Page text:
Finding our Way[s]

Hello all! 

Following up from our last conversation where we explored how “doing the work” is unique to each of us, how being with our dreams and the messages they bring, finding our own way of being with our dreams, finding our own practices around dreaming is, truly, part of the heart and intention of dreaming – – this week, I wanted to expand this into how we find our own practices for our spiritual life in general. [Lordy, that was a long sentence.]


In many of the traditions I have studied and been part of, there has been a core message that the particular tradition is “the true way” of being with spirituality. 

I mean literally. Growing up in the Catholic church, I was taught that “my religion” was the only true one, the only one “sanctioned” by God, the only way that a soul could find their way to heaven. Every Sunday, we intoned the famous creed [“I believe in one holy and apostolic church…”] which was basically pledging our souls to the church.

One way. The way of the church. And, of course, the Catholic church is not the only religious institution that preaches they are the chosen ones, the only ones smiled upon by God. 

Even after leaving the institution of the church, when I came into spirituality through other means, I was often told that there was one answer and the one answer of that one thing was THE one answer for my soul.

Even with dreaming. I was taught that anything other than working with dreams was “not as deep” or “not really doing the work”. I was taught that only the dreams held the truth. 

Only, only. The one. The one, true way. Blech. That is also a kind of long sentence [as in prison sentence]. 

Structure with One Thousand Pieces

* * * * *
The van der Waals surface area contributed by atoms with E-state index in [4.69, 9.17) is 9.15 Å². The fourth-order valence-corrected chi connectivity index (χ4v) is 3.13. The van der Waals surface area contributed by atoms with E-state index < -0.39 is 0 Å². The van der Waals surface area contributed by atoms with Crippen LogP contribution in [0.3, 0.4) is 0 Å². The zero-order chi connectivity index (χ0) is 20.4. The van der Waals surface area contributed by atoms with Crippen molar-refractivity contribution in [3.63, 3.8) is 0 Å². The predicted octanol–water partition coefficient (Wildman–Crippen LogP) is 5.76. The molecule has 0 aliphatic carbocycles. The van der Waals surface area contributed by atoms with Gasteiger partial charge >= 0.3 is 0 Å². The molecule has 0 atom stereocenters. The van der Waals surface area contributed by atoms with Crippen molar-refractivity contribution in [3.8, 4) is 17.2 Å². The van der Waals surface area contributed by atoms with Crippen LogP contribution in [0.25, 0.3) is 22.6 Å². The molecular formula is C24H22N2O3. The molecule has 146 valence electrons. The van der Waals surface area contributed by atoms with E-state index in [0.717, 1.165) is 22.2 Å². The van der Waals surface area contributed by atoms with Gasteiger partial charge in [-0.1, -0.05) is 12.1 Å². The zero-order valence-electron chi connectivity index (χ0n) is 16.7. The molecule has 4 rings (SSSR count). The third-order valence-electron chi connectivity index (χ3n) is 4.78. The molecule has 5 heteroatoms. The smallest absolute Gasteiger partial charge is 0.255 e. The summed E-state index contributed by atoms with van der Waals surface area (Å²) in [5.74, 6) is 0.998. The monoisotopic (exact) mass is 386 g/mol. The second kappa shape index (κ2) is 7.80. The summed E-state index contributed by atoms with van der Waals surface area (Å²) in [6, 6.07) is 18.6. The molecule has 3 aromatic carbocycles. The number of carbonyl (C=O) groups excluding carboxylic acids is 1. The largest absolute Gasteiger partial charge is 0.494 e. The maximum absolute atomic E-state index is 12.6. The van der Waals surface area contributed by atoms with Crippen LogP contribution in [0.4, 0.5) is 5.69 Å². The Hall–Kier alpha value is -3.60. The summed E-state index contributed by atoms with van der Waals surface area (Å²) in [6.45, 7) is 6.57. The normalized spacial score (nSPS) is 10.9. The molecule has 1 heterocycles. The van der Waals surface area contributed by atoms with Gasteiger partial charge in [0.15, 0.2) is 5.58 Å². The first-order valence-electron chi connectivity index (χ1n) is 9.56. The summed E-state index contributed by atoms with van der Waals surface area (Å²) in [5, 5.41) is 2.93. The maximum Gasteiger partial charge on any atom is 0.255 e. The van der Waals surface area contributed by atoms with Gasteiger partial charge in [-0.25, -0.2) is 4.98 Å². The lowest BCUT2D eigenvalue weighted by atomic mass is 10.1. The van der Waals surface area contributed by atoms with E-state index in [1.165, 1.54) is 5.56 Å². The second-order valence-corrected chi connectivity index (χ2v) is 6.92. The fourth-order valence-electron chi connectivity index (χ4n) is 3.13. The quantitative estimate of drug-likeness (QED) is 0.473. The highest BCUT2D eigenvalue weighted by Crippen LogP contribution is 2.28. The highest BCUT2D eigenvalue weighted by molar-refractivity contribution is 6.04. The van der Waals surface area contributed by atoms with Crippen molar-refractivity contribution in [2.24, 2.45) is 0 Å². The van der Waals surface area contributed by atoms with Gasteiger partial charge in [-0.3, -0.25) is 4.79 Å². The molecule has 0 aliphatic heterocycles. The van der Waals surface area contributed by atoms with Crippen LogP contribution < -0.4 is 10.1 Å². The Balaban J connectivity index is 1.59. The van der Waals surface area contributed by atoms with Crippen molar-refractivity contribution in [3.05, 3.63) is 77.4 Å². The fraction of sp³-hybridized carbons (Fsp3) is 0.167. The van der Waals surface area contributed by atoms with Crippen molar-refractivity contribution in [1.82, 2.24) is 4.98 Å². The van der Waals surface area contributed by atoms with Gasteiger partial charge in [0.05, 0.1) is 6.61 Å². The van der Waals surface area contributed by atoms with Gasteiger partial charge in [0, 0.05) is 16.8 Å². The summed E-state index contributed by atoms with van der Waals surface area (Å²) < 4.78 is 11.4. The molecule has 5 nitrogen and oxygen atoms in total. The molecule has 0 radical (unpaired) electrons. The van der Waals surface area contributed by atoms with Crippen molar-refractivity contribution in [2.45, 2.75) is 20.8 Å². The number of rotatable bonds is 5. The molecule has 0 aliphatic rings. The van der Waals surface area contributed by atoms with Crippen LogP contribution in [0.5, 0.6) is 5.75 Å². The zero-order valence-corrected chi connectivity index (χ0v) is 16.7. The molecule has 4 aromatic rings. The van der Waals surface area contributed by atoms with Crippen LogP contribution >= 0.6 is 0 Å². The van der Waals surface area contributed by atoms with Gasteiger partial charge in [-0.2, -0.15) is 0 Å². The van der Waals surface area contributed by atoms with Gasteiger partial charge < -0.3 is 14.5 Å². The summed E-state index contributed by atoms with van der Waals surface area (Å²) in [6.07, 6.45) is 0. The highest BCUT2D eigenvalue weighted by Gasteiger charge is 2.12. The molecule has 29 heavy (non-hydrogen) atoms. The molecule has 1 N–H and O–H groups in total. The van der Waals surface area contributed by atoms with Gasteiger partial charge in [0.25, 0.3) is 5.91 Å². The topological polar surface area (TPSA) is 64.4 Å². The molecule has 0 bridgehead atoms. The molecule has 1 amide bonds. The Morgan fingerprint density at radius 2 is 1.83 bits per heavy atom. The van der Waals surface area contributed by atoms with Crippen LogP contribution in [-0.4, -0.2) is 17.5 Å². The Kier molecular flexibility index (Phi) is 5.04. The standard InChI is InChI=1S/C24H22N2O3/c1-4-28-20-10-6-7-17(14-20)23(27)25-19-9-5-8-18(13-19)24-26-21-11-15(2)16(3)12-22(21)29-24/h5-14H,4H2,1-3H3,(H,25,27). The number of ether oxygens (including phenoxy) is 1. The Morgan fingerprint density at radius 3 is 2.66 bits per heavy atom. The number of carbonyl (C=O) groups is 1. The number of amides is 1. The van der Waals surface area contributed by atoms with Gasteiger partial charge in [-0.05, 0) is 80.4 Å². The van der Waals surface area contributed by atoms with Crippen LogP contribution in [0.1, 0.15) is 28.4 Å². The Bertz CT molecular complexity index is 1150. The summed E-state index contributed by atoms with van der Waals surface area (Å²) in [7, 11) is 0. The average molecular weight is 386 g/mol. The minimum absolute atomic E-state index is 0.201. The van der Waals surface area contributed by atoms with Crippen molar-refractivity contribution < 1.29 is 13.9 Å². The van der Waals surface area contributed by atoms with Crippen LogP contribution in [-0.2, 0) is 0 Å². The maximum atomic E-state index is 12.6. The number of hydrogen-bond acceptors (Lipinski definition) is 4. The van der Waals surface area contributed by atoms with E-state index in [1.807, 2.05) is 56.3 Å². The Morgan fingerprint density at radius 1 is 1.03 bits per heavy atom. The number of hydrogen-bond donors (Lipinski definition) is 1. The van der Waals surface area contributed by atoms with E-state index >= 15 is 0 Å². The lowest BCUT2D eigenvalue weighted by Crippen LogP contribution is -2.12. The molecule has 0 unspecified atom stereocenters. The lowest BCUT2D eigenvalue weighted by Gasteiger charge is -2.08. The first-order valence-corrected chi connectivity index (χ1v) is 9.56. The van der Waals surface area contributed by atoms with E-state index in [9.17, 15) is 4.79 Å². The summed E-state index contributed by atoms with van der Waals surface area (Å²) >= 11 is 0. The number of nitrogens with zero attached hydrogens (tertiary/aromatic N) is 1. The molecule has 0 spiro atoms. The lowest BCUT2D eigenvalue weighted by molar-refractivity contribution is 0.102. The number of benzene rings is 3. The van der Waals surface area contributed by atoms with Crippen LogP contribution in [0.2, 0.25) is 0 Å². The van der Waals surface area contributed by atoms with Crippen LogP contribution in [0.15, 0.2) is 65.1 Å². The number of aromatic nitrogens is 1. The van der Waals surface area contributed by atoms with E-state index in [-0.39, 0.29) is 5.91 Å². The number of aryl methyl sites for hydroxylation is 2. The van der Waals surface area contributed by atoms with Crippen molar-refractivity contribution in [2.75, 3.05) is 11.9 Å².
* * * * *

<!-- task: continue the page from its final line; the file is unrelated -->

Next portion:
by Saloua Raouda Choucair, 1966

The dreams teach us something entirely and wildly different if we can leave behind what we have been taught by a world that desires a “one way” or a “true way” for everyone. 

The dreams teach us that, if there is a one way to be in our inner lives, our spiritual lives, it is our one way and only ours. No one else’s. Just as our dreams and the language of our dreams are unique to us, just as we all have our own dialects with the dreams, so, too, are we each offered our own way of being in our spiritual lives.

For some of us, that may mean being with our dreams and being part of a religious institution. I have worked with dreamers from many different religious traditions – Christian [all the different flavours of Christianity], Islam, Jewish, Celtic, Druidry, Wiccan, etc – and the dreams work with us within our chosen tradition, if we have one. If a religious tradition is part of our way, then it is part of our way and that is gorgeous.

If a religious tradition is not part of our way, that is also gorgeous. 


When I am asked about my spiritual practice, I usually will say that I have several main practices: Dreaming, Writing, Drawing and Walking. For me, each of these are integral to who I am in my spiritual life. They are ways that I pray, to use that language. 

For they are. When I walk, I walk with my archetypes; when I write, I bring the wild wolf and the wild man from my dreams to the table with me; when I draw, I let language fall away and take the invitation to follow the simply lines of my drawings. Like a meditation. And, of course, Dreaming. When I work with my own dreams, when I work with others and their dreams, I am walking my way, walking my practice. [I also love listening and dancing to really loud music, being with my family – which includes friends – and baking.]

We all get to have this. Maybe your way includes yoga or somatic work or watching football or working with prayer beads [pick your own tradition] or chanting or dancing the salsa or singing or swimming or playing football or cooking or camping or helping others or being like a monk or having coffee with friends or reading or well ….. anything.

Anything that feeds your inner life is part of your way. Part of what the dreams offer us is to help us feel into and find what is our way – with our spiritual or inner practices and with everything. 

For what is sacred is what is sacred to us. Which is always such a hard lesson to take in – and oh so deeply and excruciatingly important.